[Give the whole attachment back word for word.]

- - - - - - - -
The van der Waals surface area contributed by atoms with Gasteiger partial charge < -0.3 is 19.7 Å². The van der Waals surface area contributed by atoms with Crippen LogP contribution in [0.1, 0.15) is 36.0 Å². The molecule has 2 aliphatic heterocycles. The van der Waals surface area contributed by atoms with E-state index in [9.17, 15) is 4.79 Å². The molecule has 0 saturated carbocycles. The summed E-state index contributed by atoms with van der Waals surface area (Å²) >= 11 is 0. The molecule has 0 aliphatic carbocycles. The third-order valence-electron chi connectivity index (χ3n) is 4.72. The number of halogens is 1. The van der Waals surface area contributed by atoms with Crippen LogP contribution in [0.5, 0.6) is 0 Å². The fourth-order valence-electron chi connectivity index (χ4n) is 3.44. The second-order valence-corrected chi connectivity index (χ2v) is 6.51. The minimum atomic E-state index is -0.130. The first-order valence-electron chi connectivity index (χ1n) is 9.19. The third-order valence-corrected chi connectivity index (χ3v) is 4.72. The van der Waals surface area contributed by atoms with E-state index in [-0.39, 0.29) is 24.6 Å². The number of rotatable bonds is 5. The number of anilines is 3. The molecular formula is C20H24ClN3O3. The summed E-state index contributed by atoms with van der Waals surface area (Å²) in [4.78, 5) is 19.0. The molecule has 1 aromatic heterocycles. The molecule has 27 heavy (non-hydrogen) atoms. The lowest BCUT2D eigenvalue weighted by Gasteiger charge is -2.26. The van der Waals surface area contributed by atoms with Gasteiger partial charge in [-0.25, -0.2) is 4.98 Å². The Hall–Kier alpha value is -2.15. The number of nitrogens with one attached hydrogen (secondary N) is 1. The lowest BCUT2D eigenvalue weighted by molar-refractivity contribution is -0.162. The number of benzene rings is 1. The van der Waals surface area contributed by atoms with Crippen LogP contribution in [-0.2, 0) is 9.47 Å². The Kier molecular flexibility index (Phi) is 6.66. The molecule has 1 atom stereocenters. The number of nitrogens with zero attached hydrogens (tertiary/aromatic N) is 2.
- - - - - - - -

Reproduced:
The van der Waals surface area contributed by atoms with Gasteiger partial charge < -0.3 is 19.7 Å². The van der Waals surface area contributed by atoms with Crippen LogP contribution in [0.1, 0.15) is 36.0 Å². The molecule has 2 aliphatic heterocycles. The van der Waals surface area contributed by atoms with E-state index in [9.17, 15) is 4.79 Å². The molecule has 0 saturated carbocycles. The summed E-state index contributed by atoms with van der Waals surface area (Å²) >= 11 is 0. The molecule has 0 aliphatic carbocycles. The third-order valence-electron chi connectivity index (χ3n) is 4.72. The number of halogens is 1. The van der Waals surface area contributed by atoms with Crippen LogP contribution in [0.5, 0.6) is 0 Å². The fourth-order valence-electron chi connectivity index (χ4n) is 3.44. The second-order valence-corrected chi connectivity index (χ2v) is 6.51. The minimum atomic E-state index is -0.130. The first-order valence-electron chi connectivity index (χ1n) is 9.19. The third-order valence-corrected chi connectivity index (χ3v) is 4.72. The van der Waals surface area contributed by atoms with E-state index in [-0.39, 0.29) is 24.6 Å². The number of rotatable bonds is 5. The number of anilines is 3. The molecular formula is C20H24ClN3O3. The summed E-state index contributed by atoms with van der Waals surface area (Å²) in [4.78, 5) is 19.0. The molecule has 1 aromatic heterocycles. The molecule has 27 heavy (non-hydrogen) atoms. The lowest BCUT2D eigenvalue weighted by Gasteiger charge is -2.26. The van der Waals surface area contributed by atoms with Gasteiger partial charge in [-0.25, -0.2) is 4.98 Å². The Hall–Kier alpha value is -2.15. The number of nitrogens with one attached hydrogen (secondary N) is 1. The lowest BCUT2D eigenvalue weighted by molar-refractivity contribution is -0.162. The number of benzene rings is 1. The van der Waals surface area contributed by atoms with Crippen LogP contribution in [-0.2, 0) is 9.47 Å². The Kier molecular flexibility index (Phi) is 6.66. The molecule has 1 atom stereocenters. The number of nitrogens with zero attached hydrogens (tertiary/aromatic N) is 2.